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Denial Tactics Used By Insurance Companies to Deny Your Long-Term Care Insurance Claim

Long-Term Care Insurance covers costs involved with personal or medical services that are needed for an individual who is unable to care for him or herself due to disability, chronic illness, loss of functional capacity, or cognitive impairment. Thus, the goal and reason for paying costly Long-Term Care Insurance premiums is to cover the expensive services involved in keeping a loved one as independent as possible in these situations.

Long-Term Care Insurance spend a great deal of time and money training their claims examiners and investigators to highly scrutinize every claim filed. An admission of liability by an insurance company for a Long-Term Care Insurance claim is a very costly move by the company given the expensive nature of long-term care. Navigating a Long-Term Care Insurance claim process can be complicated and frustrating for an individual dealing with an insurance company motivated to deny the claim, and many times the company will unfairly delay or deny the payment of the benefits. This can be financially and emotionally devastating for both the person requiring long-term care and also his or her family. A person's financial and medical independence is at stake and the need for long-term care and the steep costs for this type of care does not go away if the insurance company denies the long-term care insurance claim.

Cancellation of Your Policy Due to Non-Payment of Premiums:

When the need arises for you to file for your long-term care benefits, or your loved one's benefits, you may suddenly learn that premiums are outstanding and unpaid. One of the most common reasons is that the insured suffers from a condition such as Alzheimer's or Dementia which affects his or her ability to remember to do things such as pay premiums. Or, the insured may have become too ill too quickly and was unable to keep up with bills, or the insured was forced to pay hospital bills instead of premiums. There are requirements under your policy and the law which require that the insurance company give you a certain period of time to become current with premium payments, and also require that a "third party designee" be notified of the missed premium payments. Thus, don't trust that your insurance company is properly denying your claim for benefits due to missed premium payments or non-payment of premiums.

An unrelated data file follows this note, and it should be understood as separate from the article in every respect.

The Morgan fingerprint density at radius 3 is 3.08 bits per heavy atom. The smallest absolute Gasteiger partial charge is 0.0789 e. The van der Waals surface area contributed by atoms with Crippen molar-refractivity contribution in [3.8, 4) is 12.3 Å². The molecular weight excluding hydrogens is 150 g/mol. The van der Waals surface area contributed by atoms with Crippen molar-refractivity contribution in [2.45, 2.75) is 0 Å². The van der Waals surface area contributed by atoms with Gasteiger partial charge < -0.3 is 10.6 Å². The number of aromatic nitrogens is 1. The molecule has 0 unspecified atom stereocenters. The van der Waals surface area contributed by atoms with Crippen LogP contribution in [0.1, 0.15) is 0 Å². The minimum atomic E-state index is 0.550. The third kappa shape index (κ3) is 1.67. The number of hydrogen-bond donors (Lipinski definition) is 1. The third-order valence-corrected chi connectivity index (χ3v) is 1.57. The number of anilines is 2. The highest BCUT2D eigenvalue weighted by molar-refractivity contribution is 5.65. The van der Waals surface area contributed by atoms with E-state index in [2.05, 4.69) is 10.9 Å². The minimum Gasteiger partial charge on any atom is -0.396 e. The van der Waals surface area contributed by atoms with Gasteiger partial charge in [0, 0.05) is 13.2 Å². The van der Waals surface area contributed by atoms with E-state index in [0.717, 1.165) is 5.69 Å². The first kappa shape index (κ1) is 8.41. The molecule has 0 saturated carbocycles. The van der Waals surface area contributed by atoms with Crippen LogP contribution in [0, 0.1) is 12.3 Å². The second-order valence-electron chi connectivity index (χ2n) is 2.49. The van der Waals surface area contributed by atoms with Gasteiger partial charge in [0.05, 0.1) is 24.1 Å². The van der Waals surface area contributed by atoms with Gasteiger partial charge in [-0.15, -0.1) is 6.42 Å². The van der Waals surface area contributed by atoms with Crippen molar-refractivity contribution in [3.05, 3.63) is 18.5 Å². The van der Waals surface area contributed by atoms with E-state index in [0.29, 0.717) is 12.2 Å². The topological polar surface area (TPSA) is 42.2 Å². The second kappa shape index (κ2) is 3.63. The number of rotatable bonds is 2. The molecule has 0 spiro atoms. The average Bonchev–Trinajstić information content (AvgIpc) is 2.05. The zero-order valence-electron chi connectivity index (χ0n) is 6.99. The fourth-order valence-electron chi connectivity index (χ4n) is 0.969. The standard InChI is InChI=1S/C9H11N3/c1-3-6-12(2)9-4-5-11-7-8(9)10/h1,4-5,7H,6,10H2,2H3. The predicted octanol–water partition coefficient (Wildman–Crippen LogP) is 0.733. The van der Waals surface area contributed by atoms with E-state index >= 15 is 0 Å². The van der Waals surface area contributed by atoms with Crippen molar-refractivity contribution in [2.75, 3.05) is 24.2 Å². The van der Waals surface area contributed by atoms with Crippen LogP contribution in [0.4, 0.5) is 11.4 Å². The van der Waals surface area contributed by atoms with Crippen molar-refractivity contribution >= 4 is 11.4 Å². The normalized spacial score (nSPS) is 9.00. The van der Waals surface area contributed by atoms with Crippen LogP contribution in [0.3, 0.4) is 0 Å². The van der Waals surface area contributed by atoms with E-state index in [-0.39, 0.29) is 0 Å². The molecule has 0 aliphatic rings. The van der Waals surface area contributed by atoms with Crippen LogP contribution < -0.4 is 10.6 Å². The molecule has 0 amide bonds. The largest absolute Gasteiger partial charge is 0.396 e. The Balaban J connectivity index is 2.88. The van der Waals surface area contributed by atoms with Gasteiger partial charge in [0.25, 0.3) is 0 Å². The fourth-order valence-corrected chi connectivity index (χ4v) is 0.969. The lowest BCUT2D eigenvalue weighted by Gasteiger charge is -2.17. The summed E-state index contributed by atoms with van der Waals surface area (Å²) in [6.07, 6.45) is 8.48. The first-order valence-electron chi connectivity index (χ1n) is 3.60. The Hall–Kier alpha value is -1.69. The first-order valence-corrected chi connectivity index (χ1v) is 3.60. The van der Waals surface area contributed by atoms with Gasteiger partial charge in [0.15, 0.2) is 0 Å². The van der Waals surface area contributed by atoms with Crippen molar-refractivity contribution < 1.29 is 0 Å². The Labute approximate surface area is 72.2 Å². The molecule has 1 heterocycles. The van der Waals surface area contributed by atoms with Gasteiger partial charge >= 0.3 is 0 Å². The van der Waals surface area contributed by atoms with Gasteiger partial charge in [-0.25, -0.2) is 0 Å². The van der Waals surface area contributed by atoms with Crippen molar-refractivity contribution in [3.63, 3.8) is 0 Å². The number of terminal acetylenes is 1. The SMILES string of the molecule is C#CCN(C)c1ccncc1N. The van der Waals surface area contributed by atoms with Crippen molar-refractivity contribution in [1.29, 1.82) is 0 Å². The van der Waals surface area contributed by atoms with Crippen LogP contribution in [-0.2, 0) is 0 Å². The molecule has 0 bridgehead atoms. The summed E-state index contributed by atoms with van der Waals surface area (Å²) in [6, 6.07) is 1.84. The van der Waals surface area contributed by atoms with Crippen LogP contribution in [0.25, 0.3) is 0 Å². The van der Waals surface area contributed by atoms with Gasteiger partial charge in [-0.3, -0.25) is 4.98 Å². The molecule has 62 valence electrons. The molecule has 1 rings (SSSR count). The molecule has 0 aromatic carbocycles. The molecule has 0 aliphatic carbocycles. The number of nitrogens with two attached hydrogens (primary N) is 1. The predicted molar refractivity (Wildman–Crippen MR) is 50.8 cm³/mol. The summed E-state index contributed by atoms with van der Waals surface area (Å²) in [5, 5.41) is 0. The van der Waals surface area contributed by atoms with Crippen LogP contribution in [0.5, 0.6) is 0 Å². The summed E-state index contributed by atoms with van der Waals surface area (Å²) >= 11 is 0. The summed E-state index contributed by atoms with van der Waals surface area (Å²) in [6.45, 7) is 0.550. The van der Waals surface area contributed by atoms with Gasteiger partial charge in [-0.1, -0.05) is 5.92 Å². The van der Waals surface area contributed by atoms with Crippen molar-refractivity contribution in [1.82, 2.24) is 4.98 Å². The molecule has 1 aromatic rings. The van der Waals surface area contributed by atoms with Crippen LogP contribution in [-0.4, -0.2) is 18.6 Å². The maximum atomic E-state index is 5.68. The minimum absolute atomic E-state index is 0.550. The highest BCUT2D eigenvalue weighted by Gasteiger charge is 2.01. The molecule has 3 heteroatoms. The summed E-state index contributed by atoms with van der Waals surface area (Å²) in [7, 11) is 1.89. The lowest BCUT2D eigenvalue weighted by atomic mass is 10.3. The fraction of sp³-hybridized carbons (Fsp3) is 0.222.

Misconstruing a Limitation under Your Policy and/or the Facts of Your Claim:

Long-Term Care Insurance companies commonly argue the following to delay or deny your Long-Term Care Insurance claim:

  • You weren't hospitalized prior to needing long-term care;
  • You do not suffer from an acute medical condition;
  • The long-term care services that were provided to you were not provided by a registered nurse, licensed practical nurse, or other properly qualified professional as defined under your policy;
  • The care or services were provided to you by a family member;
  • The long-term care services that were provided to you were not provided by a nursing home or home care provider that are certified by Medicare;
  • The long-term care services provided for you are available under Medicare or another governmental program;
  • The long-term care services that were provided to you are not covered "skilled care";
  • You are able to perform your "Activities of Daily Living", which usually include bathing, dressing, walking, moving from bed to chair, toilet, maintaining continence, and eating;
  • The care or services that you received are unrelated or unnecessary for you to carry out instrumental activities of daily living or unrelated to needs because of a cognitive impairment;
  • The insurance company's doctor is saying that you do not qualify for long-term care benefits even though your doctor is stating that you do;